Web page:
Symptoms of angina; most commonly is a feeling of pain or discomfort in the chest. The pain is often described as feeling tight, dull or heavy.

Similar to heart attack in that the pain can spread from the chest to the left arm, neck, jaw and back.

In some cases the pain is often described as being similar to indigestion.

As well as chest pain, there could also be:

  • breathlessness (There may be breathlessness without any obvious chest pain.)

  • nausea

  • feeling unusually tired

  • dizziness

  • restlessness

There are two types of angina:

  • stable

  • unstable angina.

    Both have similar symptoms however there are some very important differences.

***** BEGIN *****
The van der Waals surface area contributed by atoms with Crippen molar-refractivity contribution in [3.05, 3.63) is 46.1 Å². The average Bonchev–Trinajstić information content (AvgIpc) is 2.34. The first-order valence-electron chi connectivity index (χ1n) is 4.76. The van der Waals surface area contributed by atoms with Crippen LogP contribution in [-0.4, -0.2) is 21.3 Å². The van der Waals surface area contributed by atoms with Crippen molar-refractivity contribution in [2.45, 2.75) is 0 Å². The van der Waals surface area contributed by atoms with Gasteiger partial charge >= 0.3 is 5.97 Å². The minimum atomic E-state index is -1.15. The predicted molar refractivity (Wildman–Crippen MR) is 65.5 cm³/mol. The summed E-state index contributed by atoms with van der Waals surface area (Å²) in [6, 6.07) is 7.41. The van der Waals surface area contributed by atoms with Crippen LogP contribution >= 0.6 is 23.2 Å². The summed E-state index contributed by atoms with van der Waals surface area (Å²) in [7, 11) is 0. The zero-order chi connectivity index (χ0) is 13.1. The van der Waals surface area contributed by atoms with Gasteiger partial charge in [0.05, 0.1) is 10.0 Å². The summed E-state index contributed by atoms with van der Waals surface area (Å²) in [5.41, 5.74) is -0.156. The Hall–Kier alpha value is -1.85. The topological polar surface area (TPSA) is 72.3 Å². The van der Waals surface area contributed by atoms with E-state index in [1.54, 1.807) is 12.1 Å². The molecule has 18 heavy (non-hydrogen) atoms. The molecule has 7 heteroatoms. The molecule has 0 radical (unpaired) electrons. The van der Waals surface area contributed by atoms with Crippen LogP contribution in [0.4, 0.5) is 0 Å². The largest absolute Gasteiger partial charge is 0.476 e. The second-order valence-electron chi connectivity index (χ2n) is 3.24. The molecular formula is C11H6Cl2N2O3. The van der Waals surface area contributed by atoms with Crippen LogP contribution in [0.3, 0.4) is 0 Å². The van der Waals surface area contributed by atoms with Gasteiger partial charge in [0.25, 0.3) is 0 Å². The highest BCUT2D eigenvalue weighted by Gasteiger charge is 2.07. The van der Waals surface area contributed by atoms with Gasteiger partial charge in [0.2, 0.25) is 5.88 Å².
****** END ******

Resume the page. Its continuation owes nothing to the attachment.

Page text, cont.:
Angina Triggers

Stable angina attacks usually occur when the heart has been forced to work harder than normal, perhaps during physical activity or even emotional stress.

Pain can also develop after eating a meal or during extremely cold weather. These are known as angina triggers.

It is worth noting that the symptoms of stable angina will generally improve after a few minutes rest, whereas unstable angina is more unpredictable and can develop without the afore mentioned triggers. Pain is also likely to persist even during resting and may last longer than a few minutes, also they do not always respond to treatments used for stable angina.

Adhere to your Trust protocols

If aspirin is available and the patient is not allergic to it, encourage them to chew on one tablet whist awaiting the arrival of crew. Chewable aspirin works faster than other forms. Aspirin helps to prevent blood clots and will reduce the risk of experiencing a heart attack or a stroke.

If an angina attack has previously been diagnosed the patient is likely to have glyceryl trinitrate. If the first dose isn’t effective then a second dose can be taken after five minutes.